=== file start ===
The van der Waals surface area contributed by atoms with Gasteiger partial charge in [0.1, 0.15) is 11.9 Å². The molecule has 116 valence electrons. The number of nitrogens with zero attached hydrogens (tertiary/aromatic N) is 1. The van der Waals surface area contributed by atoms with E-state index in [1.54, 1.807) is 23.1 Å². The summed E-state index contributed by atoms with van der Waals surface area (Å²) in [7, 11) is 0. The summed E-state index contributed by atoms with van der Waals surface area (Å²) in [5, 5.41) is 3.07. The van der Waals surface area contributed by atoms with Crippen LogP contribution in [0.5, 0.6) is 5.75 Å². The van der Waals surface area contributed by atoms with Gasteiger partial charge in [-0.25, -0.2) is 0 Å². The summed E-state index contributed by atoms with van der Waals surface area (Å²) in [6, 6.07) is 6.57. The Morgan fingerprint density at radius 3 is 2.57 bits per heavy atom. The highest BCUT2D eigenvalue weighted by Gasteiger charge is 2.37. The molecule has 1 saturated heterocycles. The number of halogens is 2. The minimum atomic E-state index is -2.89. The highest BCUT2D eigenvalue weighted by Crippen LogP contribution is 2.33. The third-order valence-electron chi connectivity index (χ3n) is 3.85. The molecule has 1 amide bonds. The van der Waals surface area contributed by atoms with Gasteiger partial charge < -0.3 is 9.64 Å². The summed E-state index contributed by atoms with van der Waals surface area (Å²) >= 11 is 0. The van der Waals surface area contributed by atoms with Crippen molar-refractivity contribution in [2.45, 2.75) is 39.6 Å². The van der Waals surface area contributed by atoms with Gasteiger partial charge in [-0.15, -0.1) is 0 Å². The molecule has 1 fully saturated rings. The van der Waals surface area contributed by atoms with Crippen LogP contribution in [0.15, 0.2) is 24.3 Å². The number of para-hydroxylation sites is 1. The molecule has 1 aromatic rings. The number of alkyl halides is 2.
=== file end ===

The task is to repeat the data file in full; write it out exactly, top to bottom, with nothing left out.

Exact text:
The van der Waals surface area contributed by atoms with Gasteiger partial charge in [0.1, 0.15) is 11.9 Å². The molecule has 116 valence electrons. The number of nitrogens with zero attached hydrogens (tertiary/aromatic N) is 1. The van der Waals surface area contributed by atoms with E-state index in [1.54, 1.807) is 23.1 Å². The summed E-state index contributed by atoms with van der Waals surface area (Å²) in [7, 11) is 0. The summed E-state index contributed by atoms with van der Waals surface area (Å²) in [5, 5.41) is 3.07. The van der Waals surface area contributed by atoms with Crippen LogP contribution in [0.5, 0.6) is 5.75 Å². The van der Waals surface area contributed by atoms with Gasteiger partial charge in [-0.25, -0.2) is 0 Å². The summed E-state index contributed by atoms with van der Waals surface area (Å²) in [6, 6.07) is 6.57. The Morgan fingerprint density at radius 3 is 2.57 bits per heavy atom. The highest BCUT2D eigenvalue weighted by Gasteiger charge is 2.37. The molecule has 1 saturated heterocycles. The number of halogens is 2. The minimum atomic E-state index is -2.89. The highest BCUT2D eigenvalue weighted by Crippen LogP contribution is 2.33. The third-order valence-electron chi connectivity index (χ3n) is 3.85. The molecule has 1 amide bonds. The van der Waals surface area contributed by atoms with Gasteiger partial charge < -0.3 is 9.64 Å². The summed E-state index contributed by atoms with van der Waals surface area (Å²) >= 11 is 0. The van der Waals surface area contributed by atoms with Crippen molar-refractivity contribution in [2.45, 2.75) is 39.6 Å². The van der Waals surface area contributed by atoms with Gasteiger partial charge in [-0.15, -0.1) is 0 Å². The molecule has 1 fully saturated rings. The van der Waals surface area contributed by atoms with Crippen LogP contribution in [0.15, 0.2) is 24.3 Å². The number of para-hydroxylation sites is 1. The molecule has 1 aromatic rings. The number of alkyl halides is 2.